Candidates from each of the three main political parties joined CTV's Canada AM to share what their party would do to address key concerns from Canada's veterans.

On Tuesday, three veterans stakeholders shared their main concerns ahead of the federal election. Two issues that came out of the discussion were concerns that the New Veterans Charter has created a two-tier benefits system, and the bureaucracy vets face when trying to access the benefits available to them.

On Wednesday, Liberal candidate Lt.-Gen. Andrew Leslie, Conservative candidate and Minister of Veterans Affairs Erin O'Toole and NDP candidate Jack Harris discussed how their parties will address veterans’ concerns. Here's what they said.

Liberal candidate Lt.-Gen. Andrew Leslie

Andrew Leslie

Leslie said that it is essential to fix problems in the new charter, and part of the Liberal pledge to do so includes re-instituting the lifelong pension for veterans.

"The whole idea of re-instituting the lifelong pensions and reducing the administration burden is crucial, and that's one of the key tenets of the Liberal platform," he said.

Leslie said, if voters want to know what a party's priorities are, they should "follow the money."

He pointed to the Liberal election pledge of $1.2 billion over next four years to fixing problems with charter, re-establishing mental health facilities, and providing college and university tuition for veterans after they leave the military.

The Liberals have also pledged $100 million for family support for caregivers. The party has also promised to hire 400 new service delivery staff and to re-open nine Veterans Affairs offices that were closed under the Conservative government.

He said the Liberal promises come in addition to the current spending for veterans, which will help improve frontline service for vets and their families.

Leslie said the delays and obstacles that veterans currently face in accessing their benefits are the result of the prime minister and the minister of veterans affairs for not making veterans a priority.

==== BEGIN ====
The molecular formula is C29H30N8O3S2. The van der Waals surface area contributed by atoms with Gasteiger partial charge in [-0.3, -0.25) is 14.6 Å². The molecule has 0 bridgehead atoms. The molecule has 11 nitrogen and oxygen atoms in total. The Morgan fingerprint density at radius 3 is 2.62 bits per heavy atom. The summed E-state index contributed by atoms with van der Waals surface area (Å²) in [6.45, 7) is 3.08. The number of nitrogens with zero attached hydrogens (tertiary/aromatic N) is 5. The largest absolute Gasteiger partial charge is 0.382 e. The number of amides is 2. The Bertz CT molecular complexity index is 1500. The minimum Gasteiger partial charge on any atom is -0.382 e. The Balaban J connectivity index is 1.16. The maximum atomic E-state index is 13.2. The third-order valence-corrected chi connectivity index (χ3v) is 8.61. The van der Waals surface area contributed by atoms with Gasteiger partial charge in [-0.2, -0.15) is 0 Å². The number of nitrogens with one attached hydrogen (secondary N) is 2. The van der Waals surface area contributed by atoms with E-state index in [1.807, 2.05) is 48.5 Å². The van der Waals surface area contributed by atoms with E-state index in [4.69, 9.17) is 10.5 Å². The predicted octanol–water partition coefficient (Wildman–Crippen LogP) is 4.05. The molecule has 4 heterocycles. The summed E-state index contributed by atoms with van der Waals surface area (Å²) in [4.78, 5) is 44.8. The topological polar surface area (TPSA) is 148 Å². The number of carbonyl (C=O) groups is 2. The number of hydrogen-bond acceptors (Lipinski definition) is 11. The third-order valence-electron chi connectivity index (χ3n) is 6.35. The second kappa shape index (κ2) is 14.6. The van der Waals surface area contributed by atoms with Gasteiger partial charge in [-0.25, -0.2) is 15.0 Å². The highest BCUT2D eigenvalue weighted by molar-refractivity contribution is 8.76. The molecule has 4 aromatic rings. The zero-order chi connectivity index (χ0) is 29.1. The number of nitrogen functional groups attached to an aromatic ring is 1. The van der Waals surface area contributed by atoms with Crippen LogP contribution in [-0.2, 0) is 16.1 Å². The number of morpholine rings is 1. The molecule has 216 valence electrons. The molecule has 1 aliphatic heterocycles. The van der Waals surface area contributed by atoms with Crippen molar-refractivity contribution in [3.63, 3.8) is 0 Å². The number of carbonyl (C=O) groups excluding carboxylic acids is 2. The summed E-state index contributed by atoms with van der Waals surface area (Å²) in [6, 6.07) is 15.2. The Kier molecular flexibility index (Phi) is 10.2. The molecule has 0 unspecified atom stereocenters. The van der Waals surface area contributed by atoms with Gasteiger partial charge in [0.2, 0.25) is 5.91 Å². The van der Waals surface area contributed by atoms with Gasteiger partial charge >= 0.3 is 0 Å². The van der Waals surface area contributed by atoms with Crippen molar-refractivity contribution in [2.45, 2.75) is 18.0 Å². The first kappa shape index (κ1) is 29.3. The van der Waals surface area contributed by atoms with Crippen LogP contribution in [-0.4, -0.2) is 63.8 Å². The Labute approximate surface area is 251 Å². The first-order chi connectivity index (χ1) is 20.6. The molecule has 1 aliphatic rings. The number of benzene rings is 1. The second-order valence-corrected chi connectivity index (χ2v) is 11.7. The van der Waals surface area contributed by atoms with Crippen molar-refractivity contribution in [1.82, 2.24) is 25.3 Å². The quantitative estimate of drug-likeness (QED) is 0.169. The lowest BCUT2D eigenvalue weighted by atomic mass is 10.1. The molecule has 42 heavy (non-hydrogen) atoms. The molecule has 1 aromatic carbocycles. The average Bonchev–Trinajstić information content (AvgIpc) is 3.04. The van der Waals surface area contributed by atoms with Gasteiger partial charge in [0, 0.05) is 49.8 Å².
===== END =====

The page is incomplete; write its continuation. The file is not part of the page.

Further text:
"They set the priorities. They're responsible for the delivery. They're responsible for ensuring that those great public servants administer the programs with the efficiency and timeliness requires," he said.

Conservative candidate and Minister of Veterans Affairs Erin O'Toole

Erin O'Toole

O'Toole noted that there have been "growing pains and gaps" with the new charter, and said that the Conservatives have already been addressing those gaps to make sure vets get the benefits and programs they need.

He said the Conservatives have been filling the gaps with new benefits. These benefits include a new retirement income security benefit for severely disabled soldiers, a separate $70,000 critical injury benefit, and a proposed $7,238 caregivers benefit.

"We've been listening and acting, and I think that's the responsible way to approach it," he said.

O'Toole said the Conservatives have also been focused on improving frontline service for veterans, and cutting down on burdensome administration. He said that, under the Conservatives, the number of forms veterans have to fill out has gone down from 22 to nine.

He said the fixes the Tories have brought in over the last few years have been addressing gaps in the new charter. "We've got to continue to work forward to make sure we have a world class system for our veterans and their families," he said.

NDP candidate Jack Harris

Jack Harris

Harris called the implementation of the new charter a "total failure of compassion" for veterans.

He pointed out that the Conservative government has held more than $1 billion in funds over the last nine years, instead of spending the money on programs and benefits for veterans. He said Conservative cuts have resulted in job losses for 900 veterans' affairs employees.

He said the NDP would establish a “one veteran, one standard” policy, and do away with “foolish” categories.

"We think that the New Veterans Charter has a good basis, but it has to be a living document with additional benefits added onto the lump sum that are not being made available to veterans today, and we would fix that," he said.

On the issue of red tape and bureaucracy, Harris said there needs to be a policy under which soldiers preparing to leave the military are assigned a case manager who will help them navigate all of the available benefits.

On Tuesday, NDP Leader Thomas Mulcair promised $454 million over four years to treat veterans suffering from PTSD, and to improve long-term care services.

The NDP has also pledged to re-open the nine Veterans Affairs offices that were closed.